If you use our design tool and/or download our templates, you’ll see that the parts are divided into two or three kinds: (1) Gears, (2) Case, and (3) Linkages. We suggest using different types of paper for each.
First, if you choose to build your model with mechanisms including gears with teeth (e.g., rack and pinion gears, spur gears, or planetary gears), we suggest to use a rigid type of material such as (A) illustration board or mat board. Compared to (B) cardboards or (C) foam boards, the higher density and rigidity of (A) make the gear stronger. Also, in order to make sure that gears interlock, we suggest attaching at least two layers to make the gear thicker. If you choose to include mechanisms that have gears without teeth (e.g., cam, crank, or Jansen mechanisms), you can use the same material as the case.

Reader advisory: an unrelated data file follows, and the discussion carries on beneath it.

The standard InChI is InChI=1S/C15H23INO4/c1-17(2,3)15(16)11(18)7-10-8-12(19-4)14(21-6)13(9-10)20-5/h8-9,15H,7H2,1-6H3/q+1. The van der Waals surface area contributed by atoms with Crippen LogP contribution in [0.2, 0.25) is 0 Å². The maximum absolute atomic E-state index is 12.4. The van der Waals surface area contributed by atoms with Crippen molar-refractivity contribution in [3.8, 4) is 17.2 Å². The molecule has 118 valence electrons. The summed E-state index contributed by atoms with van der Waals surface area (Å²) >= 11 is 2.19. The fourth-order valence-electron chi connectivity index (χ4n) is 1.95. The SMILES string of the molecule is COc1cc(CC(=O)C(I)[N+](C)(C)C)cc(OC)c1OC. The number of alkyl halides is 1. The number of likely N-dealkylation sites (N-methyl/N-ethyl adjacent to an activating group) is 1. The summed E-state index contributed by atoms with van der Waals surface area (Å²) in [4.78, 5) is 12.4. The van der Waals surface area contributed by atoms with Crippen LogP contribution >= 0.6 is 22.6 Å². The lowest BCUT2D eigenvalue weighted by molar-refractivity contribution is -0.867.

Second, for the case parts and gears without teeth, we suggest using cardboard. You can also use foam board instead but foam board is more expensive than cardboard, which you can often find for free. Depending on the type of cardboard, however, the thickness can vary from 2mm to 5mm. So you may need to adjust the assembly instructions such as the number of layers to attach for interlocking gears.
Third, if you choose to build movements such as open-close, flapping, or walking, your file may include folding nets to build linkages. We suggest using any type of thicker paper that your printer can handle. It’s okay to use normal office paper, but the linkages will bend because they aren’t not strong enough to push up the upper part. You can find thicker paper for your printer at any office supply store.